The lack of qualified faculty members has hindered the development of health law education in China. Since health law is a relatively new subject in China, most current faculty members teaching this subject have a very limited background in the topic. The current health law faculty members in China have typically majored in other areas for their doctoral studies; they are either law professors specializing in administrative or civil law or medical school professors specializing in public health. An issue with the approach of these non-specialists is that they tend to choose a very specific area that fits their academic interests, and the students just learn the “tip of the iceberg” about health law. In contrast, faculty members that teach health law at American universities often have a more focused educational background with health law as their one and only academic focus. Professors with a high level of expertise tend to teach health law in a systematic and comprehensive way like other legal disciplines.
4. The Approach to Health Law Programs in Medical Schools and Law Schools Is Ineffective
Since health law is an interdisciplinary subject, both law schools and medical schools—especially public health departments and health humanities departments—have developed health law education in China. While this educational approach appears to be a promising way to promote health law in academia, it ultimately creates bad outcomes.
Various medical schools, such as Southwest Medical University,11 Dalian Medical University,12 China Medical University,13 and the People’s Liberation Army Naval Medical University,14 have set up and conferred law degrees to full-time health law majors at the undergraduate level. While other medical universities do not enroll students majoring in health law, most of them offer related courses in health law for medical school students. The authors argue that it is problematic to offer a health law major for undergraduate level study because health law, as an interdisciplinary subject, requires expertise in two areas—law and health. This educational model has the potential to deprive students of a solid foundation in law or health, which would be a major challenge when pursuing their career path.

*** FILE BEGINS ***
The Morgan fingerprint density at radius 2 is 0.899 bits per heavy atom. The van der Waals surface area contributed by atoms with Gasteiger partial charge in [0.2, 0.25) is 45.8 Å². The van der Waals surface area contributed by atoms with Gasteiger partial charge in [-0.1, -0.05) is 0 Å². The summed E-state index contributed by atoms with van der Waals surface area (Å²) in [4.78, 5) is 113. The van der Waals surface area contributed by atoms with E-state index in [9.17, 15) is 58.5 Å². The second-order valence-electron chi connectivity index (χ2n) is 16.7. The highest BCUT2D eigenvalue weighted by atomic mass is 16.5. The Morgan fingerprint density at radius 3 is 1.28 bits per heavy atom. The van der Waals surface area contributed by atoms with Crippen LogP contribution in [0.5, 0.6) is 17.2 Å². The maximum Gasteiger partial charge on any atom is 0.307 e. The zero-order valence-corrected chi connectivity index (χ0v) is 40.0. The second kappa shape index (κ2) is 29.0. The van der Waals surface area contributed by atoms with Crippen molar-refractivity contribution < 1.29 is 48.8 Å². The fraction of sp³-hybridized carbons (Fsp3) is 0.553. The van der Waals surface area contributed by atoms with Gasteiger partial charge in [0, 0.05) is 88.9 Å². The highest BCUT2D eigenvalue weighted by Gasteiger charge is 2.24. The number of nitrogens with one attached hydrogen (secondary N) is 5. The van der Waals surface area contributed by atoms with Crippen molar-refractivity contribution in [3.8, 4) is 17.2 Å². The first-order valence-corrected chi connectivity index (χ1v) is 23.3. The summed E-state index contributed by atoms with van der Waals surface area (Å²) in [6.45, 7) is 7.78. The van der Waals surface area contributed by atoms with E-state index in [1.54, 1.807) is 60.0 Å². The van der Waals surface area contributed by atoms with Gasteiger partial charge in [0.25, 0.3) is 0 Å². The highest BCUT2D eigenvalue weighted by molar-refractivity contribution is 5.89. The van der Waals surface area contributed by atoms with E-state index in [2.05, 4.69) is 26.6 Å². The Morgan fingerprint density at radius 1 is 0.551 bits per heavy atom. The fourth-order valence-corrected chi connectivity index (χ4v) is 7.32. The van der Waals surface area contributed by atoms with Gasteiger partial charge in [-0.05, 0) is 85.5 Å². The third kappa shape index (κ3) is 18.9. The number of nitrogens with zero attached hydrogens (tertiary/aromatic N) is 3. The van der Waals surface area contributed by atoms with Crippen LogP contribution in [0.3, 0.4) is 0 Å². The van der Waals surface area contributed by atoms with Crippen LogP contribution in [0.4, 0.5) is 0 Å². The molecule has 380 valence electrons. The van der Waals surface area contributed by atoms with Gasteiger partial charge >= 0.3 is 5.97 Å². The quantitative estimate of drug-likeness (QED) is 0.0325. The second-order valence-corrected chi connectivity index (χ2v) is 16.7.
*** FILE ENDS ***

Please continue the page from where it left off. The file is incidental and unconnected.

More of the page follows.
In law schools, health law majors are mainly offered at the postgraduate level. For example, Peking University,15 Tsinghua University,6 China University of Political Science and Law,16 East China University of Political Science and Law,8 Southwest University of Political Science and Law, 9 and Jilin University17 have all set up health law majors at the graduate level. This approach to designing health law programs is more reasonable than creating a health law major at the undergraduate level. In fact, most American and European countries also have a postgraduate set up. However, the problem with Chinese law school is that students study law at the undergraduate level and know very little about the health or medical field. These students tend to feel at sea due to the lack of practicum courses and health law faculty members, and they often fail to understand what they are learning or have a clear idea about what they should do after graduation.
This model for health law programs, in which students major in health law at the undergraduate level in medical schools or law schools, creates a bad outcome. Students risk having an incomplete command of their health major and becoming unqualified in both their legal career and their health career. In the end, students that pursue this model are not competitive with law students who specialized in other legal areas for judgeships or students from medical school for jobs in pharmaceutical companies.